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Attorneys explain insurance coverage for biometric privacy lawsuits


With the recent barrage of Biometric Information Privacy Act-related lawsuits brought to Illinois courts, several top privacy attorneys discussed what areas defendants should seek insurance coverage for the potentially high-stakes claims, according to a report by Law 360.

Though specialized cyberinsurance may make the most sense for companies to cover litigation costs, legal experts say they should also seek coverage in general liability and other more traditional policies.

Illinois’ BIPA, which was passed in 2008, requires employers using biometric information to obtain written consent from employees as well as prohibits them from selling it and requires them to explicitly state how long it is retained for.

The privacy law imposes a penalty of $1,000 for each negligent violation and $5,000 for each willful or reckless violation.

First, companies that manage biometric data should obtain a specialty cyberinsurance policy, attorneys say. These policies typically cover cybersecurity-related acts and omissions, including the failure to protect private information and violations of privacy-related statutes.

“Acts and omissions that would constitute violations of the [Biometric Information Privacy] Act would clearly trigger coverage under many cyber liability policies,” said Roberta Anderson, a partner in Cohen & Grigsby PC’s data security and insurance recovery practice groups.

Given the wide range of cyber policy forms, it is imperative for policyholders to ensure that a given policy’s definition of the phrase “confidential information” is far-reaching enough to include biometric data, which covers fingerprints as well as identifying markers collected from retina and iris scans, voice analysis and “facial geometry” scans.

For publishers, social media operators and other media firms, attorneys recommend also investing in a form of specialized errors and omissions insurance known as media liability coverage.

The coverage can be purchased as a standalone policy and as an add-on to business owners, professional liability and other policies.

Media liability insurance covers specified categories of wrongful acts by the policyholder, including defamation and invasion of privacy.

Attorneys say that if the policy’s privacy section is written broadly enough, it could cover claims brought under BIPA and similar statutes.

According to attorneys, companies hit with BIPA claims may also be eligible for coverage under their standard commercial general liability policies depending on what year the policy was issued.

Approximately five years ago, many insurers began to add exclusionary language drafted by the Insurance Services Office to their CGL policies in an effort to broadly preclude coverage for any data breach or other cyber-related exposures.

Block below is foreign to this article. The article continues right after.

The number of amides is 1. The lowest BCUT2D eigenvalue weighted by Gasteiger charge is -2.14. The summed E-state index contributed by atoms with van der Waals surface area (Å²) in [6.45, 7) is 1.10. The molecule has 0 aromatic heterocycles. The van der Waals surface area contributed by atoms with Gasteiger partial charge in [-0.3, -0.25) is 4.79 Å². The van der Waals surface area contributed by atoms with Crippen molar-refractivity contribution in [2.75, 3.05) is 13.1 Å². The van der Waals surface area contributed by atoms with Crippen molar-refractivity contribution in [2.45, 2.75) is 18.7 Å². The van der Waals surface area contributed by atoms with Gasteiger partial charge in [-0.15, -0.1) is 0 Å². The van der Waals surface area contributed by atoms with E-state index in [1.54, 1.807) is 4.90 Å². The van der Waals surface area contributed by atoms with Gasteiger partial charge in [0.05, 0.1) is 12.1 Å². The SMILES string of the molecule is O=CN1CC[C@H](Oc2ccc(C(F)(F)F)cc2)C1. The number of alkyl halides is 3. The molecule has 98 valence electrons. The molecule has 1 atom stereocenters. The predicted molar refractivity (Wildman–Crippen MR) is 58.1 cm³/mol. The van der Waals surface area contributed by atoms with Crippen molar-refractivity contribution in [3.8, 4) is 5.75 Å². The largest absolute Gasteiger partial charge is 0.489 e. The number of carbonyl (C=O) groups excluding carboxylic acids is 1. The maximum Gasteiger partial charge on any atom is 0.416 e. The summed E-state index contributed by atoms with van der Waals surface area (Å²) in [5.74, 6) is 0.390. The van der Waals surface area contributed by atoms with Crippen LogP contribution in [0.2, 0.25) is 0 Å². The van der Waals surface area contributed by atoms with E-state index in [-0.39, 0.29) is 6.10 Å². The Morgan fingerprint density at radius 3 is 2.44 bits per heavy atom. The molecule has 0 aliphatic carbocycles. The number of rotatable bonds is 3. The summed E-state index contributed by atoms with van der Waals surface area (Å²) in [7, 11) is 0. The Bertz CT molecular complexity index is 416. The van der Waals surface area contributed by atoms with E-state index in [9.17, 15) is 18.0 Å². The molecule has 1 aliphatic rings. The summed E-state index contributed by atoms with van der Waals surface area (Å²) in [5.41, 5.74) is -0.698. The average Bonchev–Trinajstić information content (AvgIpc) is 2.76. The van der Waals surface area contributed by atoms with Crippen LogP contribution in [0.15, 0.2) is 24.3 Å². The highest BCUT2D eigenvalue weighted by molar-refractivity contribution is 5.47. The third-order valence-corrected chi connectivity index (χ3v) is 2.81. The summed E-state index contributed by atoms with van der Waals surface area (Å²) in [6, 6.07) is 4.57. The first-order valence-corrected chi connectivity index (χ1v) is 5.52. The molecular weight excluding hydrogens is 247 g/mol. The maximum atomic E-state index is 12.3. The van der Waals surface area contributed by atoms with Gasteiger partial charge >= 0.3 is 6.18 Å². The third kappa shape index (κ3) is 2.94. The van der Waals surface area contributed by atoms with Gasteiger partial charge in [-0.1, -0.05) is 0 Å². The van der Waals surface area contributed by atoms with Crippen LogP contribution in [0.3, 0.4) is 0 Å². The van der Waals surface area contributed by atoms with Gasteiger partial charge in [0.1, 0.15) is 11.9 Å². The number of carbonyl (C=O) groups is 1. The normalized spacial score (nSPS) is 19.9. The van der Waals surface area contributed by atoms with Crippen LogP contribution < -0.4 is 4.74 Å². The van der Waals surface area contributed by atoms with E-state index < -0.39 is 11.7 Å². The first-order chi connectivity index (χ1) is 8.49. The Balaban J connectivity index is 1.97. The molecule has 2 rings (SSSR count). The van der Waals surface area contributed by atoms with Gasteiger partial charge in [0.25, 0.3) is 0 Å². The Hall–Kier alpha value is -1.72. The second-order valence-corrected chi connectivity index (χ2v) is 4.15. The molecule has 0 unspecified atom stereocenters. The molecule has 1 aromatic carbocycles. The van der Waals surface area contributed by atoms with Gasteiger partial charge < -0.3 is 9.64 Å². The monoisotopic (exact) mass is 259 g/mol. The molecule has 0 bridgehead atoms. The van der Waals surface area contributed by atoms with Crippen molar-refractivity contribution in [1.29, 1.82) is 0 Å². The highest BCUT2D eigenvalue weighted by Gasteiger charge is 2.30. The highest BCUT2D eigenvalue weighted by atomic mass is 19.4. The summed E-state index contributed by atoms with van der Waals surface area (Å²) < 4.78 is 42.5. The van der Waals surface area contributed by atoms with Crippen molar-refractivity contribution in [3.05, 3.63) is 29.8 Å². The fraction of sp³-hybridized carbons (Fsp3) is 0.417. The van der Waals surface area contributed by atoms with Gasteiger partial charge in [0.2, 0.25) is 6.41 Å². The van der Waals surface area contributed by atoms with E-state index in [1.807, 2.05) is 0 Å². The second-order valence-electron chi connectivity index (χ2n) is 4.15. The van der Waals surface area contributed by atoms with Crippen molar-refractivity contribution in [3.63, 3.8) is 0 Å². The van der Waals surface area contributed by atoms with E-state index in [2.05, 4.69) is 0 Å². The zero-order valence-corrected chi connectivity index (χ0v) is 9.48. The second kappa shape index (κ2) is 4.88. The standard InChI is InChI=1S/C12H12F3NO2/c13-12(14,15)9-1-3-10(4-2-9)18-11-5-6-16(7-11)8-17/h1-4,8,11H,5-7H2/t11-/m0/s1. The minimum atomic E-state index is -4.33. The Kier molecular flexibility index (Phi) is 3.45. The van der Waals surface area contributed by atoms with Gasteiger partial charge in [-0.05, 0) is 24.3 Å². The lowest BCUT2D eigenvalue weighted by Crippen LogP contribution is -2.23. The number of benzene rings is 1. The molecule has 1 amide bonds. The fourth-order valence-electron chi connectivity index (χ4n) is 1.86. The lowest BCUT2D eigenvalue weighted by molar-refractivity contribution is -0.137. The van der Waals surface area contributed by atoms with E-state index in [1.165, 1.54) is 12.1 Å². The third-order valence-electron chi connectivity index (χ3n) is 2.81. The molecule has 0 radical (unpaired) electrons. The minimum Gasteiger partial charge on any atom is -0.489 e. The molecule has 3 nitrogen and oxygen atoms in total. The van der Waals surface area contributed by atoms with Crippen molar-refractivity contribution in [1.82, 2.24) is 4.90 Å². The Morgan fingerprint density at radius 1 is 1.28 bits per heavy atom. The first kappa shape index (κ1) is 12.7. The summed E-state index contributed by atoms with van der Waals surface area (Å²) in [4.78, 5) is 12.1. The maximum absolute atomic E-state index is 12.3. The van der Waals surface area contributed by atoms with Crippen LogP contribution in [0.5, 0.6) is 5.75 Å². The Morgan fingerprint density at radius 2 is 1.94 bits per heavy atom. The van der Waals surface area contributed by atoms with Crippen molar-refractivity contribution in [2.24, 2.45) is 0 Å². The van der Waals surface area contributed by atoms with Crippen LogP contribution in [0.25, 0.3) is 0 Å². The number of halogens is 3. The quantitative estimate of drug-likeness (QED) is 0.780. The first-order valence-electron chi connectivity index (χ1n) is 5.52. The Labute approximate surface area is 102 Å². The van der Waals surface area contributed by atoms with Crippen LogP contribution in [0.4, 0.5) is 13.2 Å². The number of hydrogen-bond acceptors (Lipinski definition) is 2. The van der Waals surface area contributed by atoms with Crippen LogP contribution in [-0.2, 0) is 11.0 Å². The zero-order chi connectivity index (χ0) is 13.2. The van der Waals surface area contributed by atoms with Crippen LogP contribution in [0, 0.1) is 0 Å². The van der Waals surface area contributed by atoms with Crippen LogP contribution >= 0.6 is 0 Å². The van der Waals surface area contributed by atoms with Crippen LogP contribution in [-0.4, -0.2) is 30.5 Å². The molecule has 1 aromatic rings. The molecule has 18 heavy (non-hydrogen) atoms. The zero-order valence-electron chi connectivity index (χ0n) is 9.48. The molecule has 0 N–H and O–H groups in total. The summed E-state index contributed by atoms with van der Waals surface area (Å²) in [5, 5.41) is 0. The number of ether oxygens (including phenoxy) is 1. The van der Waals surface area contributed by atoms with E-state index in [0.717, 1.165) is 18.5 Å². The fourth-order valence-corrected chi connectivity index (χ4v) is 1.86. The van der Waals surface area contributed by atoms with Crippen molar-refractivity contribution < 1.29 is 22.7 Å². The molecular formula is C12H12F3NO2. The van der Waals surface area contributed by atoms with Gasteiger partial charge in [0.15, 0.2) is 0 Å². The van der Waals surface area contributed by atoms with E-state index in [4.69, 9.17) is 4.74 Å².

Some of the ISO exclusions eliminate a CGL policy’s coverage for personal and advertising injuries regarding privacy violations, some omit coverage for bodily injuries linked to cyber incidents, and some remove both.

“CGL policies have historically covered allegations the policyholder violated a third party’s right to privacy,” Anderson Kill PC shareholder Joshua Gold, said. “However, many CGL policies now include one of five ISO exclusions for cyber-related activities. Policyholders will have to closely review these exclusions to see whether they would be invoked for certain types of allegations.”

However, those companies that are accused of violating BIPA over a period of several years may potentially be able to gain coverage under an earlier-issued CGL policy without a cyber exclusion, according to attorneys.

Under those earlier CGL policies, BIPA claims would likely be considered within the coverage grant for third-party invasion-of-privacy claims, according to attorneys.

The lawyers also say that the policy’s bodily injury coverage may be triggered if the plaintiffs allege they experienced emotional distress due to a company’s collection of their biometric data.

Those actions relate to the defendants’ supposed unlawful corporate practices, and therefore, may implicate employment practices liability insurance, attorneys say.

Employment Practices Liability (EPL) policies aim to cover certain wrongful acts stemming from the employer-employee relationship, including wrongful termination and discrimination.

Some of these policies specifically cover claims regarding an employer’s infringement of its employees’ privacy.

In several of the employee class action suits brought under BIPA, the plaintiffs allege the defendant company breached employees’ privacy and jeopardized their personal information by unlawfully collecting biometric data.

Anderson said this coverage could be triggered if an EPL policy’s definition of wrongful acts is broad enough to include such alleged privacy breaches.

In August, a Chicago attorney recommended companies to be conscious of the litigation threat stemming from an increasing number of state laws protecting biometric privacy.

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